First Contact Strategy #37: Teleporting Asteroid
For today’s review, Mr. Peabody
and I are taking the Wayback Machine to the year 1995, when LucasArts was still in their adventure game period. How is this relevant at all to the modern gamer? Glad you asked! The game they released that year—The Dig
—has very recently been released on Steam for $4.99. Of course, the majority of adventure games were notorious for their bizarre and illogical puzzles, which could quickly induce levels of rage rarely seen today outside of Ninja Gaiden
playthroughs. So, is this relic of the past worth experiencing? Short answer: yes. Long answer…
Which, when you're out in space placing nuclear explosives on an asteroid, is a pretty good concern.
If you take even the briefest of glances at the credits on The Dig
, you’ll notice it has quite the impressive pedigree. Stephen Spielberg was the idea man, Orson Scott Card wrote the dialogue, and one of the main characters was voiced by Steven Blum…who, in a nice change of pace, is doing a voice that sounds like someone other than Steven Blum. Oh, and Boston Low—the character the player controls—is voiced by Robert Patrick, who’s supposedly kind of famous. Something about being a liquid metal robot in some kind of sci-fi film. I think it started with a “t”…
"Turns out everyone else had discovered donuts, too."
Anyway, the game certainly puts its star-power to good use. The story, which can be described in brief as “'Survivor' in space with a zombie,” is actually pretty interesting and, despite Low’s military experience, focuses more on psychology than blowing stuff up. There is always a sense that the three stranded humans are one wrong move away from being destroyed by their mysterious, alien surroundings, which is a nice change of pace from the seemingly endless numbers of gritty space marines (or normal marines) mowing through hostiles that we’ve been seeing in recent years. As for the dialogue, it’s mostly entertaining (or at least realistic) and the voice actors put in good performances. Special mention should be made of Steven Blum’s character, Dr. Brink, whose dialogue and voice acting convey a perfect blend of arrogance, annoyance and increasingly greater amounts of paranoia.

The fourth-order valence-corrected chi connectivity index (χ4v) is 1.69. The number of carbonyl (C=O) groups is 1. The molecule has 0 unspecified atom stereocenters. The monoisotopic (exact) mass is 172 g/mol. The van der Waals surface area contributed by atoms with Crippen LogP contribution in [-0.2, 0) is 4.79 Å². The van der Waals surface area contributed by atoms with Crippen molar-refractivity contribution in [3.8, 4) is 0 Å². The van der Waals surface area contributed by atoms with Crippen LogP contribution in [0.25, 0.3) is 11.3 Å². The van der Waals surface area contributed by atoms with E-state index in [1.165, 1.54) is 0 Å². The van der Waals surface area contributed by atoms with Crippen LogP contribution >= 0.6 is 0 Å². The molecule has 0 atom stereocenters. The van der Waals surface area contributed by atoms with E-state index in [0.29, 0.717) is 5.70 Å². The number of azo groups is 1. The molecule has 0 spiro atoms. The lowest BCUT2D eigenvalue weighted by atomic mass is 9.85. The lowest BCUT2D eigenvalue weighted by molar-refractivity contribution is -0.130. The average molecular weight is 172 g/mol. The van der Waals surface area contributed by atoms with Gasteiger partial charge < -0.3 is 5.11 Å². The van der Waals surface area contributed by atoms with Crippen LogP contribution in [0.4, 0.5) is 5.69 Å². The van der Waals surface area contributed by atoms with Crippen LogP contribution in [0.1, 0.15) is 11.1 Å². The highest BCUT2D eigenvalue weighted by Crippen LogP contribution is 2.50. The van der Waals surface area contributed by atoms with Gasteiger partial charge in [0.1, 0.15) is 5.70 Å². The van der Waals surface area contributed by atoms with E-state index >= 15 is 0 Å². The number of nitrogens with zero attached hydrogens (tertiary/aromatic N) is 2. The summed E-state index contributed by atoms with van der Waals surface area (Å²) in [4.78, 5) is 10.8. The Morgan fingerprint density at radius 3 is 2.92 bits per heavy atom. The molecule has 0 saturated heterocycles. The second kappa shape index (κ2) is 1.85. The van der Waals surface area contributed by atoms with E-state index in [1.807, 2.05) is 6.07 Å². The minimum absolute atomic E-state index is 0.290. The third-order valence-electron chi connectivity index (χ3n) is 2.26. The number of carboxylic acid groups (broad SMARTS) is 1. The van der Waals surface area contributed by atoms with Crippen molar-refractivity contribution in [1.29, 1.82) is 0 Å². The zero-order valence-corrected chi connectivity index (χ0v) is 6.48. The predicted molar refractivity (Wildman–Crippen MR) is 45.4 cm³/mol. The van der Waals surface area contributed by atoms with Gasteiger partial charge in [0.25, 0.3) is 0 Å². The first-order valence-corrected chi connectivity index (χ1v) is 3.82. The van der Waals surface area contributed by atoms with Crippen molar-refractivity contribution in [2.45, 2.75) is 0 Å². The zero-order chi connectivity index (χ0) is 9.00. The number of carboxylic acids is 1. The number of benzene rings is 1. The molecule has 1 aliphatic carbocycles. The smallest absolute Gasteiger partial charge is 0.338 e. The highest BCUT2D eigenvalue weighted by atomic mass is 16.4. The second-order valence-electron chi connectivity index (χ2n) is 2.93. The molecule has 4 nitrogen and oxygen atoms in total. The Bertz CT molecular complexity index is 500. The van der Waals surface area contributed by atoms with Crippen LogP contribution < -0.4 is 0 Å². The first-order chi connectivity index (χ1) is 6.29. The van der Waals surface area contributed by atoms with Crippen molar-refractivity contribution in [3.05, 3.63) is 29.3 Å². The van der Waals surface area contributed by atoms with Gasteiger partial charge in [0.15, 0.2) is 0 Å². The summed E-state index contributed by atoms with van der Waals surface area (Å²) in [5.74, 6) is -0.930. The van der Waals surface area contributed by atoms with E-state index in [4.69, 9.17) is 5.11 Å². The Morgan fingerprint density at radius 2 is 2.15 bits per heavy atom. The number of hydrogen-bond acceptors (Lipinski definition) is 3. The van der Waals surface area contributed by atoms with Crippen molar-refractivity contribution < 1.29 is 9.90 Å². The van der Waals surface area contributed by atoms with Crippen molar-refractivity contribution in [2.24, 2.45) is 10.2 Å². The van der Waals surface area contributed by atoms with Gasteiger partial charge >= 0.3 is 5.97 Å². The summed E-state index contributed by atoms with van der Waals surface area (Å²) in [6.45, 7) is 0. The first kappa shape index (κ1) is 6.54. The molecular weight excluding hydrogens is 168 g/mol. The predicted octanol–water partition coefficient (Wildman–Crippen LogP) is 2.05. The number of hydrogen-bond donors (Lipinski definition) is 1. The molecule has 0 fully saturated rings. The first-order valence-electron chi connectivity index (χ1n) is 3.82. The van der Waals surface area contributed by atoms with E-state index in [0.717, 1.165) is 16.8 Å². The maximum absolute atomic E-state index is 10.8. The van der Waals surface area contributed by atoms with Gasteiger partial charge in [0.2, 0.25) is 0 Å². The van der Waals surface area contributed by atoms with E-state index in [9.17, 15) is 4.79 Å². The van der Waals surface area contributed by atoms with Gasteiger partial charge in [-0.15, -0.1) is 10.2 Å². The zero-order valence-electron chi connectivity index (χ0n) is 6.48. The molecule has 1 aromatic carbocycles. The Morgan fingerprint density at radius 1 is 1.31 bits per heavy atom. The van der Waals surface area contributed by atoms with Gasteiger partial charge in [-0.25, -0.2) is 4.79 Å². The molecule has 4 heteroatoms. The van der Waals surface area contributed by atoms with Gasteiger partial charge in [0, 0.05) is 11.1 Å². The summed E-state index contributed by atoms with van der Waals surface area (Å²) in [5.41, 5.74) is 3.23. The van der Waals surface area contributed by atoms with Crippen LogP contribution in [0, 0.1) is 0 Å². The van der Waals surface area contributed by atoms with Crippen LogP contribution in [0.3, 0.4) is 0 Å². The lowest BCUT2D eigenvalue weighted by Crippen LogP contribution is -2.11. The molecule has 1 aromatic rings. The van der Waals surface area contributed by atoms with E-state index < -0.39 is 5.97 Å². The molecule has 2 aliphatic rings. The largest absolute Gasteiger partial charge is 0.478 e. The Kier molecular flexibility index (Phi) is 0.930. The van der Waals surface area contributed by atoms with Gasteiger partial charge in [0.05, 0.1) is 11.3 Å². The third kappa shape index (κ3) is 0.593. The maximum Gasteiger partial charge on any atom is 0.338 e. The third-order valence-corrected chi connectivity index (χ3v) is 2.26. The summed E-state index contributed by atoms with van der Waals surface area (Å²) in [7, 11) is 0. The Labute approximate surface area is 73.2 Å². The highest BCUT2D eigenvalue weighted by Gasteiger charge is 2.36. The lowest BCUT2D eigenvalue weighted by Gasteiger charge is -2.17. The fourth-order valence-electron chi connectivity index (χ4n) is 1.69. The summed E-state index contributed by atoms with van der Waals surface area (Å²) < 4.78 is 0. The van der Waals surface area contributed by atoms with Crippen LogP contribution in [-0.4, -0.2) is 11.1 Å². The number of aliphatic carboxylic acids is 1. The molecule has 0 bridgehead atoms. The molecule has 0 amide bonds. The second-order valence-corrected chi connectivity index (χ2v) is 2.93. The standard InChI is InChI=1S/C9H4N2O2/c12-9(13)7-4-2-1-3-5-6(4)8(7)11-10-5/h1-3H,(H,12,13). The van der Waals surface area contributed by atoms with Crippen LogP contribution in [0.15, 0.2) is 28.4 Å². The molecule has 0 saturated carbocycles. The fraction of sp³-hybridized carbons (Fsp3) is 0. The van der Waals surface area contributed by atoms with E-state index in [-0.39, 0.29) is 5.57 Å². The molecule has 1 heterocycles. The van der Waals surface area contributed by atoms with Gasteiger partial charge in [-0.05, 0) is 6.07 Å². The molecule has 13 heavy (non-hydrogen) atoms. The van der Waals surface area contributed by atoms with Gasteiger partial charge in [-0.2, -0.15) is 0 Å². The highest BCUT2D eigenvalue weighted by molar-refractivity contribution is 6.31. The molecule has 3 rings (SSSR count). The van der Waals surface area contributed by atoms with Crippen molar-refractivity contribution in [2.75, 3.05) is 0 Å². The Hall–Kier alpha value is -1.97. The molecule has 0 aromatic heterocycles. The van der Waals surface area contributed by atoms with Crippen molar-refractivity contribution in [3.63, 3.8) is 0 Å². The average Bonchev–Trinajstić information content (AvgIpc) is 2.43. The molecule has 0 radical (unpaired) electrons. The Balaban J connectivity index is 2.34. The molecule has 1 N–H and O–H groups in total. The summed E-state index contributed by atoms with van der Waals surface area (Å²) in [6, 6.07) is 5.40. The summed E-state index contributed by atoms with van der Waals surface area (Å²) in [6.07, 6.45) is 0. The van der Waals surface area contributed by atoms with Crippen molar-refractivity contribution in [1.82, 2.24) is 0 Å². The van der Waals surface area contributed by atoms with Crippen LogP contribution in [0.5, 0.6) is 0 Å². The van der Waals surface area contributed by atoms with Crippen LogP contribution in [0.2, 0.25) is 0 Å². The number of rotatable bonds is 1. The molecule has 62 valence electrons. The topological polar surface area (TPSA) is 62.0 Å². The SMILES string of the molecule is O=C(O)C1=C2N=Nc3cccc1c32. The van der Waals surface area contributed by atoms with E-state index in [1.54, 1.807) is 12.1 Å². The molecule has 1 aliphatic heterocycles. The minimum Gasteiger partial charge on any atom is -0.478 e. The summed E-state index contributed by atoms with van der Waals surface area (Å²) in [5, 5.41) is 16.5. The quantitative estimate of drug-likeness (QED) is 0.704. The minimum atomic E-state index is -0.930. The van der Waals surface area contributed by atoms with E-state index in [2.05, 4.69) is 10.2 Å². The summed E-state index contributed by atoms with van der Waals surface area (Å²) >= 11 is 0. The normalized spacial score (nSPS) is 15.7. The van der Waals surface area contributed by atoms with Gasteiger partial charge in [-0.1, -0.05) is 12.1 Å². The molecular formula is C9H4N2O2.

Uh...not really sure where the "falls" are, but I'm too busy staring at the pretty colors to care.
In a testament to the skills of the art team, the environments still look detailed and gorgeous. It’s actually exciting to find out what’s behind the next door, a feeling many modern games still have trouble evoking. Unfortunately, the detailed backgrounds can sometimes camouflage important things you need to click on, leading to some annoying pixel-hunting. This can occasionally make the game’s puzzles, most of which are quite good and logical, harder than they actually are. Even the notorious turtle-skeleton puzzle makes perfect sense if you’re observant and have a basic understanding of what a skeleton should look like. That said, it may be a good idea to keep a FAQ nearby for the end of the game, since the necessary sequence of events can get a little confusing because of a lack of decent subtle guidance.
I know what you're thinking, and yes, it is as phallic as it looks.
Even if it starts to lose its luster near the end, The Dig is definitely worth experiencing for anyone who enjoys old or new adventure games. The unique story and great creative team more than make up for any frustration the few obtuse puzzles will likely cause.